Will Rosellini is a science fiction purist. So much so that when his favorite video game—Eidos Montreal's Deus Ex series—started phoning in the science, he offered to consult for free so their next venture would ring a little more true and present a plausible future of enhanced humans.
Will Rosellini" />Rosellini helms a research company, the Dallas-based MicroTransponder, that develops implantable wireless neurotransmitters to help control disorders such as tinnitus, pain, stroke-induced motor loss, and post-traumatic stress. The technology uses tiny electronic devices inside the body to electrically stimulate, reset, or override faulty nerve cells.
"I was a fan of the first game, which was based on a lot of these ideas," says Rosellini, a former pitcher with the Arizona Diamondbacks, who went on to get a master's in computational biology, law degree, MBA, and, soon, PhD in neuroscience. "It's a thinking man's shooter game in the sense that it responds to a player's strategy in different ways. The second game [Deus Ex: Invisible War] was less popular, and I think one of reasons was it got lazy on the science side. When I volunteered to be a science consultant in 2008, I said, 'Let's imagine where today's research can go in 20 years.' I have a sense what'll be out in the next 10 years, so the 10 after that wasn't too difficult to extrapolate. A lot of that science is intertwined with the plot and explained within the game."
The result—Deus Ex: Human Revolution, a role-playing shooter that comes out August 23—extrapolates MicroTransponder, prosthetics, robotics, and other current augmentation technology into a vision of how technologically enhanced people might gain superhuman abilities and at what cost. Human Revolution is the third in the series, but a prequel to the first game, Deus Ex, which takes place 25 years later and features characters further augmented by nanotechnology. Human Revolution's time line is close enough—the year 2027—to plausibly depict how today's technology might evolve to optimize human performance.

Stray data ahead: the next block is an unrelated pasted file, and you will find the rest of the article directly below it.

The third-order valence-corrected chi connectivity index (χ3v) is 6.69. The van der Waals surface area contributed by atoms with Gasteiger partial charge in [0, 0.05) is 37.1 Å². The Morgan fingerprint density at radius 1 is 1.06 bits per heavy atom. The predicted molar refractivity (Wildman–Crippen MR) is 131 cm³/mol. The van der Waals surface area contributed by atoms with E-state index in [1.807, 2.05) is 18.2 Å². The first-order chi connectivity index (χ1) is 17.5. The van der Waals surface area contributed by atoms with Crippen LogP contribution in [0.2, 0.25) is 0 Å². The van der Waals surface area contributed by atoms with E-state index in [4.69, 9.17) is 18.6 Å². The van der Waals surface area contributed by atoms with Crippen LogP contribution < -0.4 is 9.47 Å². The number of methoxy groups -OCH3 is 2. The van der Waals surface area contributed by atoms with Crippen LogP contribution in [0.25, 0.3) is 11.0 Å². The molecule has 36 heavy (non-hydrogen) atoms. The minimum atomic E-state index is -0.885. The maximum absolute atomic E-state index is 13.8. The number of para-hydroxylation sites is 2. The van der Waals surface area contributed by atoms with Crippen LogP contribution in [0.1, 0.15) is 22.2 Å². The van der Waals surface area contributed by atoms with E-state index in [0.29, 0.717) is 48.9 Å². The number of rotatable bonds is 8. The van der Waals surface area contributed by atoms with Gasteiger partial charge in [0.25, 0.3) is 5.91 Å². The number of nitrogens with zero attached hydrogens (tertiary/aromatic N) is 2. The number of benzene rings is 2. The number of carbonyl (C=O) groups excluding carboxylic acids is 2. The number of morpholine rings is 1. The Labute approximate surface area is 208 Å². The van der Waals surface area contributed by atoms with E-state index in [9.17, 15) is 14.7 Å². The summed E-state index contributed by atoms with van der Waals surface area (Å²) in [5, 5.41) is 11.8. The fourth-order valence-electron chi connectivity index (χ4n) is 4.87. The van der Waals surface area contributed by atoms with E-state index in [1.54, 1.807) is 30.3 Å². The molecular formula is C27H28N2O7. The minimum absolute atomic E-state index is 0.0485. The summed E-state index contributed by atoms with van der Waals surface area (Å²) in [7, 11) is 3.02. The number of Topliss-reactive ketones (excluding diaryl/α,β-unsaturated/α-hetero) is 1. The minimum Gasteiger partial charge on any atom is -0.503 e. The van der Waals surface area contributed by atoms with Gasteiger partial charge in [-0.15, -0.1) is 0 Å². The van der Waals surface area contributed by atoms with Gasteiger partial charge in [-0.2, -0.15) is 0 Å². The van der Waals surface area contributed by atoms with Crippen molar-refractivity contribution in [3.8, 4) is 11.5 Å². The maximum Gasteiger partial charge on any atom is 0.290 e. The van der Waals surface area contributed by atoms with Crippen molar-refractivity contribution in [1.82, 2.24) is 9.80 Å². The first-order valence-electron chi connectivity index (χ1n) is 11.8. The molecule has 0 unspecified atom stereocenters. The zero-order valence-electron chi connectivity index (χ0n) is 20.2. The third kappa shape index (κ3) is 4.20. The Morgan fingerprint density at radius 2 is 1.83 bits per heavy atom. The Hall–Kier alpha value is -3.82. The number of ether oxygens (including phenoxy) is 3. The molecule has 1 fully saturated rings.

"Will came along at the right time and opened our eyes to things that we didn't even dream possible," Human Revolution's lead writer Mary DeMarle told a San Diego Comic-Con audience last month. "We built a timeline that traces the history of augmentation, creating new things, and predicting how would it get out into society. We wanted to ground it in today, and make something where everyone could say, 'I can see the world going that way.'" The game's protagonist Adam Jensen works security for Sarif Industries, one of the biotechnology companies behind the futuristic tech, and becomes enhanced himself after surviving an encounter with violent intruders.
Merging real science into science fiction entertainment is an increasing trend as audiences become more tech-savvy. For the game creators, learning about existing mechanical augmentations opened up a flood of creative possibilities in character design and story. DeMarle and her team created a wish list of character abilities—such as super strength, X-ray vision, the ability to turn invisible, and high-speed healing—and tapped Rosellini to explain the science behind it to facilitate more credible incorporation into the plot.
"We would turn to Will and ask, 'How feasible is this and, if it isn't, how do we justify it from a technical or scientific basis?'" DeMarle later told Fast Company. "What was most amazing to me was that Will's response was usually akin to: 'Oh, researchers at such-and-such a university or company are already working on projects similar to that.' He would then provide us with enough scientific and technical information so we could turn around and describe, in a very technical way, how each mechanical augmentation works. So you might say that every augmentation in the game has some basis in reality—even the most far-fetched ones!"